Some of the research being conducted at the Bio-optical Oceanography Laboratory of the University of Puerto Rico, Mayaguez Campus involves field measurements of apparent and inherent optical properties of the water column in both coastal and oceanic environments.
These optical measurements are carried out in support of research that can be divided into two thematic areas:
1) coral reef bio-optics and harmful algal blooms
2) validation of remote sensing data and algorithm development
Aerosols are small particles (solid or liquid) suspended in the atmosphere with diameters 0.001 to 10 um. Some of these occur naturally, originating from volcanoes, dust storms, forest and grassland fires, living vegetation, and sea spray. Human activities, such as the burning of fossil fuels and the alteration of natural surface cover, also generate aerosols which account for about 10 percent of the total aerosols in our atmosphere.
With funding from the NOAA Center for Atmospheric Sciences (NCAS), we are studying the impact of Saharan dust aerosols on the marine environment and public health. The attenuation of ultraviolet and visible radiation by Saharan dust is also being evaluated.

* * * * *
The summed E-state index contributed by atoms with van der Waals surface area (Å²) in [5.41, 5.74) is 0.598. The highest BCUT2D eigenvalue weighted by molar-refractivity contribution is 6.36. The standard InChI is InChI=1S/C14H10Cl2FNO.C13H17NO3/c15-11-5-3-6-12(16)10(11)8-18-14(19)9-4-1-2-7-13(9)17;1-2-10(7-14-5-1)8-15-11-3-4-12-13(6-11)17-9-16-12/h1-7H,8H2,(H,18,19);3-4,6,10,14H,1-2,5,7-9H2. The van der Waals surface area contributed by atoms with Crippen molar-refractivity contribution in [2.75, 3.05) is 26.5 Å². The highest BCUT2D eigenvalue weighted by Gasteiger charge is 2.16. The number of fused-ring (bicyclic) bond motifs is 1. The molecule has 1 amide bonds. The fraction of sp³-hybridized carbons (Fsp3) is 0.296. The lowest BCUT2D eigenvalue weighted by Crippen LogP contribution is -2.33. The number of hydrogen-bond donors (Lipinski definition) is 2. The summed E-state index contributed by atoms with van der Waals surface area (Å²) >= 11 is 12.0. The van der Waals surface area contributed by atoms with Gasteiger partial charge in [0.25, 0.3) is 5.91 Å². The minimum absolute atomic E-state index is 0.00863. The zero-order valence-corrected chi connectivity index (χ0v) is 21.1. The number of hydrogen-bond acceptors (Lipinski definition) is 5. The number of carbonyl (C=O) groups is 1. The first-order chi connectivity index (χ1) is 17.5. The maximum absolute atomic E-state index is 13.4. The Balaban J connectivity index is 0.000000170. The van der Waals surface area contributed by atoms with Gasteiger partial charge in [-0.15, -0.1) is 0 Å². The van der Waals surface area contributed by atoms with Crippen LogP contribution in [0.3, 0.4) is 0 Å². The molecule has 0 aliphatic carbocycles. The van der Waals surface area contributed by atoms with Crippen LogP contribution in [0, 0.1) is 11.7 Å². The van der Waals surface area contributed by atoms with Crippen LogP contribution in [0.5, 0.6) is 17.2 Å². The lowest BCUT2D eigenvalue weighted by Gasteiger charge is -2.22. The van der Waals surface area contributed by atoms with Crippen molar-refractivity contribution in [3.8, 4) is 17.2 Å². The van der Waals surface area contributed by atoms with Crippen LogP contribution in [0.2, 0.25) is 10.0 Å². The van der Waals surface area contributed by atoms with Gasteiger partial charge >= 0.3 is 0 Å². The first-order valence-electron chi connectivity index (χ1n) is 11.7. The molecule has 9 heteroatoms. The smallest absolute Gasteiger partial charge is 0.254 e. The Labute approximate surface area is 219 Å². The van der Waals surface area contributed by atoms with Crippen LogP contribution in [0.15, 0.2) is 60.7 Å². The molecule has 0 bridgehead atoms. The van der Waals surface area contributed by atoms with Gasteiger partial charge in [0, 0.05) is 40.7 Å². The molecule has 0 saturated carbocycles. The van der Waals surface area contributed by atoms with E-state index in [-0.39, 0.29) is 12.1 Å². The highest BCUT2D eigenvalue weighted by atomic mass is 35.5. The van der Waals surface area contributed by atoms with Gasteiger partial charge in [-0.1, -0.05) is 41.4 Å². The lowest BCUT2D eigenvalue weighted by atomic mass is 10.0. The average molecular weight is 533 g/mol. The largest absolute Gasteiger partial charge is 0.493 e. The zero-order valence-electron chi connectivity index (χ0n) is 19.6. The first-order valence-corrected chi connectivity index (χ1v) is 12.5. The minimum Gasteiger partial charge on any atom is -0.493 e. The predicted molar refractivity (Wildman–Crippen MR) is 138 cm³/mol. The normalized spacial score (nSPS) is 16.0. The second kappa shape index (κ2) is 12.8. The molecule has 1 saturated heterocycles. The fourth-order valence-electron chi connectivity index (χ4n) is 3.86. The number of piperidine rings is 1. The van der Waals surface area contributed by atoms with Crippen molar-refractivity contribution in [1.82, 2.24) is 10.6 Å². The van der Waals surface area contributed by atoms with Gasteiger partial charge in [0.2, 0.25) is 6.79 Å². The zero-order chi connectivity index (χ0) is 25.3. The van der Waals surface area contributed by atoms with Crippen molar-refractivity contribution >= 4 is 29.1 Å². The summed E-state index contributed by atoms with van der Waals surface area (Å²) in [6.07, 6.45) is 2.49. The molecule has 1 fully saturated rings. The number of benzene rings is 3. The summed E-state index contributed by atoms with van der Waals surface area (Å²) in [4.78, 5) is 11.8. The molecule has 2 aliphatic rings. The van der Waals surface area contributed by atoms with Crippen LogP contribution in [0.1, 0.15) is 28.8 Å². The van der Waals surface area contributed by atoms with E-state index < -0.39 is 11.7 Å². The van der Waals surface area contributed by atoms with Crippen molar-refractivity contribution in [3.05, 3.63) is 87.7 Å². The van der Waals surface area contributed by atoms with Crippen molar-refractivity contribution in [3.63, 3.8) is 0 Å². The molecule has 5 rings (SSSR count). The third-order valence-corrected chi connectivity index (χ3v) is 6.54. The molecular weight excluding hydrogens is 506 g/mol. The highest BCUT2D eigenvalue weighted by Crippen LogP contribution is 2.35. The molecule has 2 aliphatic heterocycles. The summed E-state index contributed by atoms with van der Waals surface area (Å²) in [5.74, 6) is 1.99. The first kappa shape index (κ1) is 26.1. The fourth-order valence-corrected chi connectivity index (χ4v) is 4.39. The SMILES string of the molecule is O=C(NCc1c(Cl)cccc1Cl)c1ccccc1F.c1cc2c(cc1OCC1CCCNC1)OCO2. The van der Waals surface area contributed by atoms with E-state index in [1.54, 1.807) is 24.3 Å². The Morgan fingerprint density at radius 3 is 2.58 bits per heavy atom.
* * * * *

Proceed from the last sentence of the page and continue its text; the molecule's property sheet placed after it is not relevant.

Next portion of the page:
Mesophotic reefs are zooxanthellate coral reefs usually found at depths of 30-100 meters. Mapping and monitoring of these reefs is necessary for selecting and protecting unique areas of high percentage of living coral cover, diversity, and structural complexity that could aid in the recovery of the shallower fish and benthic communities.
Since 2002, we have collaborated with the Woods Hole Oceanographic Institute in the mapping of mesophotic reefs around the Puerto Rico-US Virgin Islands geological platform using the SeaBed Autonomous Underwater Vehicle (AUV). This platform provides high quality optical and acoustic data that are used to characterize and quantify the coral reef habitat present to depths of 100 meters or more, which for most areas of the world remains largely unknown.